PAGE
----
I fell for the thought i would have an iPhone without the phone-part. I hate the fact that hotmail (the free version) doensn’t support the mail-widget on iPod’s or iPhone’s, that’s the only thing which is a pity.

I’m glad i downloaded it, to me € 17.99 is ok

Posted by IT on January 16, 2008 at 2:12 AM (PDT)

4

$20 is fine but it’s amazing how new buyers can get it free and people like me in Malaysia can’t even get it in the first place as we have no iTunes Store. As what I mentioned on the other thread, I wished Apple would release it for everybody.

Posted by heart of joy on January 16, 2008 at 2:31 AM (PDT)

5

Yes, it’s worth £12 so I don’t have to jailbreak my ipod.
And if these updates had come free then all the iphone users would be complaining.

I would assume that with the SDK coming out, that this is a sign of things to come. You will have to pay to get some new features. No bad thing.

Posted by Bryan on January 16, 2008 at 2:34 AM (PDT)

6

The price itself isn’t outrageous. But the idea that I have to pay for something that anyone buying the Touch now gets for free is wrong. Apple didn’t punish the early AppleTV buyers by making them pay for the version 2 software, why do it to iPod customers?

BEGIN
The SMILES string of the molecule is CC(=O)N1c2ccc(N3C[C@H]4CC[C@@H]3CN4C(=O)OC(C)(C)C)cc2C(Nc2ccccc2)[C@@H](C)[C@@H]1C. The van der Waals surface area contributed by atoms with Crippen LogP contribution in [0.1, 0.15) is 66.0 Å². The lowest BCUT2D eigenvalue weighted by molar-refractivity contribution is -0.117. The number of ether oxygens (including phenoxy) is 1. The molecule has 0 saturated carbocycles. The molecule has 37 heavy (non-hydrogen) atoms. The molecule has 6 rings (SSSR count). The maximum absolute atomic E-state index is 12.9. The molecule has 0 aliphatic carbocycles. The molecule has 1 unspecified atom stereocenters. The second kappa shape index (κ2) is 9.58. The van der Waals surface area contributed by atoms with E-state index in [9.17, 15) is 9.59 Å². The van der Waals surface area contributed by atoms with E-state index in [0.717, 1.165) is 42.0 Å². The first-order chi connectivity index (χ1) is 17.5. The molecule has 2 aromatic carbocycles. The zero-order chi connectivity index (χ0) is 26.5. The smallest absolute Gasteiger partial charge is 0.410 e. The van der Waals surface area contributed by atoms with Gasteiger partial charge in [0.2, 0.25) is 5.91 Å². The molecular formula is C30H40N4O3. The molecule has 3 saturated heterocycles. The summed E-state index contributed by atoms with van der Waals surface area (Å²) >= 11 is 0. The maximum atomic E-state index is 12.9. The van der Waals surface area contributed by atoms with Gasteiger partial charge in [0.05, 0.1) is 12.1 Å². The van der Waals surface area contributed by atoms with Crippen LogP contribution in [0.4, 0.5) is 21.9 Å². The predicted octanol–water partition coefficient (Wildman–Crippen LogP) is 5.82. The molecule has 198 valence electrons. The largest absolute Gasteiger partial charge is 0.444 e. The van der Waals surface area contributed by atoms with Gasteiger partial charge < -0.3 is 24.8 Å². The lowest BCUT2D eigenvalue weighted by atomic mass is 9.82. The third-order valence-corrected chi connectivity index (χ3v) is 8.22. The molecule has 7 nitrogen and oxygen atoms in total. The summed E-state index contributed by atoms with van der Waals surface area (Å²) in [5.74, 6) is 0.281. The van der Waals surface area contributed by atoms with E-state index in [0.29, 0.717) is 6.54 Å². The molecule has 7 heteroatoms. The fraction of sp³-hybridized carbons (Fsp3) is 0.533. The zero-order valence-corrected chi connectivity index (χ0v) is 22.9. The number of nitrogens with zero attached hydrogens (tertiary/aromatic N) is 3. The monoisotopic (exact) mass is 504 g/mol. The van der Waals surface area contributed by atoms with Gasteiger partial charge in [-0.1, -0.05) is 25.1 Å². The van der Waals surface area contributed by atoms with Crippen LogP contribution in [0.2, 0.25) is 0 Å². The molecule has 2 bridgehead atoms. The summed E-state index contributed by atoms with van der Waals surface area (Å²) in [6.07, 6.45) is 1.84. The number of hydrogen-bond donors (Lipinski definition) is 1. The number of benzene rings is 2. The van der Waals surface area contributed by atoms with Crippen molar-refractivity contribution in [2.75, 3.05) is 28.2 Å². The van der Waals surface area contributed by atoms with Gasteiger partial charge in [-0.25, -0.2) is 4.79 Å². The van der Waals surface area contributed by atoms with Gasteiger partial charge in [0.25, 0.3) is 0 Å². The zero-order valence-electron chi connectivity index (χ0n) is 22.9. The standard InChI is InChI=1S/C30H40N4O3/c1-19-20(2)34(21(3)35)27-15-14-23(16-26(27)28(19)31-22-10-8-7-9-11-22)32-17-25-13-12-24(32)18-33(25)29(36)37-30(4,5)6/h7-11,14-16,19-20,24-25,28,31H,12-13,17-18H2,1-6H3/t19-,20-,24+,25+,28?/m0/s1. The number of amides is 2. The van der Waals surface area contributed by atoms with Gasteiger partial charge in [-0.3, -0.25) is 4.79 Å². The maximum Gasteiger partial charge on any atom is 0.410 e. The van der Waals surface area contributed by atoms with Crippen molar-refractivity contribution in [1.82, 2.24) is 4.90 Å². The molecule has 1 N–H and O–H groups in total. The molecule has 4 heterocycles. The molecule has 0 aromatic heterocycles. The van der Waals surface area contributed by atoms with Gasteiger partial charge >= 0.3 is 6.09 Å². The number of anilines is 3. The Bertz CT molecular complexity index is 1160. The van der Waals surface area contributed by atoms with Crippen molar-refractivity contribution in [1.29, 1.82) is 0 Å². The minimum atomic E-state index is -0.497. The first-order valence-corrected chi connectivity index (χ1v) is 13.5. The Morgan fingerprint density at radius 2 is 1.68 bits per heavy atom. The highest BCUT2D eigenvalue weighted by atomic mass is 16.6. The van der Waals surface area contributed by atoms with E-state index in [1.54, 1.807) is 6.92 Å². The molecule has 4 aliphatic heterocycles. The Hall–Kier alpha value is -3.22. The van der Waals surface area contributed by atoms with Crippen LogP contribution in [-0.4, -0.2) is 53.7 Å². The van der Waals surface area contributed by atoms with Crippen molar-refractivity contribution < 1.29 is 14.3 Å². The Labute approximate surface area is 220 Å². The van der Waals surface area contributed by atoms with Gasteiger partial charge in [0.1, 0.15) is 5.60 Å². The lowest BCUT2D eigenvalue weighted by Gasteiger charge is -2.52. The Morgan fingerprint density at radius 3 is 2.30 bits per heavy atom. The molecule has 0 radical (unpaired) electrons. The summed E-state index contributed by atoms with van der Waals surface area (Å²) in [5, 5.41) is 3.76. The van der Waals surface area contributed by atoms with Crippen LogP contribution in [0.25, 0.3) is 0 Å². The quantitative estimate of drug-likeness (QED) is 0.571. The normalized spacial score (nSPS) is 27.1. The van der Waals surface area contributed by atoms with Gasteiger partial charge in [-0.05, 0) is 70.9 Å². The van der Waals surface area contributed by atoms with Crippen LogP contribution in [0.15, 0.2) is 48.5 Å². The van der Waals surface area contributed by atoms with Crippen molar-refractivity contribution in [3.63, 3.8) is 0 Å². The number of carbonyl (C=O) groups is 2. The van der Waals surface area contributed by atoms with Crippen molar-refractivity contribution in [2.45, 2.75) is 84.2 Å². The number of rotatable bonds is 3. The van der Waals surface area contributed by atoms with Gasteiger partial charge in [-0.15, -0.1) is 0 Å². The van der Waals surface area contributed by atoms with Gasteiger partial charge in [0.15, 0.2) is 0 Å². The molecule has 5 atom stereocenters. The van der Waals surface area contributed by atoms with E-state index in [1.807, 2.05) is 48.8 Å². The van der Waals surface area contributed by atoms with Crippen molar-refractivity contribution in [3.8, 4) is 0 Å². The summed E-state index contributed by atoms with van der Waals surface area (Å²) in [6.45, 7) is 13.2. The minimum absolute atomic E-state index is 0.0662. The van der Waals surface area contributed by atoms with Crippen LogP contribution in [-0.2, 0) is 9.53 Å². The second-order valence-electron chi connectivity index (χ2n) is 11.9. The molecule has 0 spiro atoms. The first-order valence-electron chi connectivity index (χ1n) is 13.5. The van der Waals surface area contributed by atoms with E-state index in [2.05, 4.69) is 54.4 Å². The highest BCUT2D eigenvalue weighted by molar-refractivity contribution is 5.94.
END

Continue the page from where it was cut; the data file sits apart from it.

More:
I reckon Apple has seen the value of the iPhone subscription revenue stream and is now beginning to regard its iPod customers as second class citizens.

Posted by yashin on January 16, 2008 at 3:11 AM (PDT)

7

As others have mentioned, you’re not paying for the apps. You’re paying for the apps AND the software update. I’m ok with paying for apps, but I don’t think it’s unreasonable to expect support in the form of free software updates for a device that is what? 6 months old? And to add insult to injury, the damn thing nags you to upgrade every single time you plug in the iPod.

This is the equivalent of bundling 10.5.2 with iLife and expecting you to pay $70 to keep your computer up to date. If this “january update” (which implies that there will be more) is the start of a trend of non-free software updates, this might very well be the last iPod I’ll own. Say what you will about the Zune, but at least Zune early adopters were rewarded with the new Zune software.